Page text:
Octal takes a very smart approach to marketing; it takes a several small samples, eight page pilot story from eight different books, and puts it into a comic anthology that showcases each comic. Octal is the only book of its kind that I know of and is meant to provide publishers a first look at potential books. One of the things that makes Octal so innovative is that it’s free for anyone in the publishing game and provides feedback and go between for publishers and creators. Basically what Octal does is makes a true and real attempt to help with the success of the books, it doesn’t just add the book and say “well good luck” Octal stays proactive and is invested in the success of all the books involved. Several books have found homes and I have even bought one; Sane6 has since been published under Rats and Crows Publishing and I have been following it from Octal to publishing. Sane6 isn’t all, another book from Octal Volume 1, Necromancer Bill, will be published under Darby Pop Publishing. The love for indie comics and indie comic success is evident and this new tool for success is much needed and even more innovative.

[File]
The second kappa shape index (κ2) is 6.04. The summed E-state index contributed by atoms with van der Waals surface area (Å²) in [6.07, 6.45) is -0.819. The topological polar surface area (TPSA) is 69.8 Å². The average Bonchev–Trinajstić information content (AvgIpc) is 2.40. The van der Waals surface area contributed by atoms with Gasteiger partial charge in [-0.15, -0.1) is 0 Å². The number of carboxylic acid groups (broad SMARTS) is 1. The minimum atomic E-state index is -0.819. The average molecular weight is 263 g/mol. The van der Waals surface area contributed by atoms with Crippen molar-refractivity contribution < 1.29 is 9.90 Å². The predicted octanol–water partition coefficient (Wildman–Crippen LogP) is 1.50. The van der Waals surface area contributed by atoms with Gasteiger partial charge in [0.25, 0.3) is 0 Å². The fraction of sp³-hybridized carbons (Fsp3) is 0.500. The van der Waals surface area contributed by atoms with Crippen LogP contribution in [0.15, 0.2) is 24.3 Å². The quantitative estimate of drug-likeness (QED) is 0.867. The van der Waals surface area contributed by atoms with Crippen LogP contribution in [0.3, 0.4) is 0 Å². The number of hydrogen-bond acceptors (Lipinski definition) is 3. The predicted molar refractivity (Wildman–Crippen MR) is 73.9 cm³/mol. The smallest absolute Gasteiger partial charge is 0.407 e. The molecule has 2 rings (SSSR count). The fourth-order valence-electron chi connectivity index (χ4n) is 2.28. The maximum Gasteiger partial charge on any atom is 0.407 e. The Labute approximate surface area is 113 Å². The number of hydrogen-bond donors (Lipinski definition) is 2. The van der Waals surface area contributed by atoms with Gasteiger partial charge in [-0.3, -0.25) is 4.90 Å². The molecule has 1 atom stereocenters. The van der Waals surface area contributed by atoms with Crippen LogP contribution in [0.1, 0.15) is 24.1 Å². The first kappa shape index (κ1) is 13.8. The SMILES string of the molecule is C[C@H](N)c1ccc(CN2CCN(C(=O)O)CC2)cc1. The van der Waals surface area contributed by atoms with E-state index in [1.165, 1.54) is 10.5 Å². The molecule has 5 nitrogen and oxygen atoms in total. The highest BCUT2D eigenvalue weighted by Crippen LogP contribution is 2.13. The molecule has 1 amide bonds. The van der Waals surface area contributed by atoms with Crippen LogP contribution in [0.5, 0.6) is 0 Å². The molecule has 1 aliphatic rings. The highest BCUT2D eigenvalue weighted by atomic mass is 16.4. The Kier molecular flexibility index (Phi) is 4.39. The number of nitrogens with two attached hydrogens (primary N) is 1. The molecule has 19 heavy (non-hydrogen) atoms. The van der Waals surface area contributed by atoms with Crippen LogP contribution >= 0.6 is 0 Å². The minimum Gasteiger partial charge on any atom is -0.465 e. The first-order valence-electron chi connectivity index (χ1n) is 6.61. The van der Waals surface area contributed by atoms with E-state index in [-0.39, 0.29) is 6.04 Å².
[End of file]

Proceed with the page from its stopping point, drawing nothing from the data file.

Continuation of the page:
Octal starts with an introduction to the books cover but is quickly followed by an introduction to the creative team. I like this because I get a good feel for the creators and instantly get a feel for the people behind what I’m about to read, this also has to be good for a publisher because it gives the team a platform to show their prior comic history or their ties to the comic world, but if their are none then it can show the dedication they have while still working day jobs. After the eight page preview of the book there is a character design page followed by a contact information page that also has a log line, plan for initial run, target audience, protagonist description, and setting. This page is clearly meant for the publishers but the more I read the more I enjoy looking at the information and tying things into the preview. I also like to read this because I like to compare pitches and see how people get their books published. Here is a small preview of the eight books that are featured in Octal Volume 2.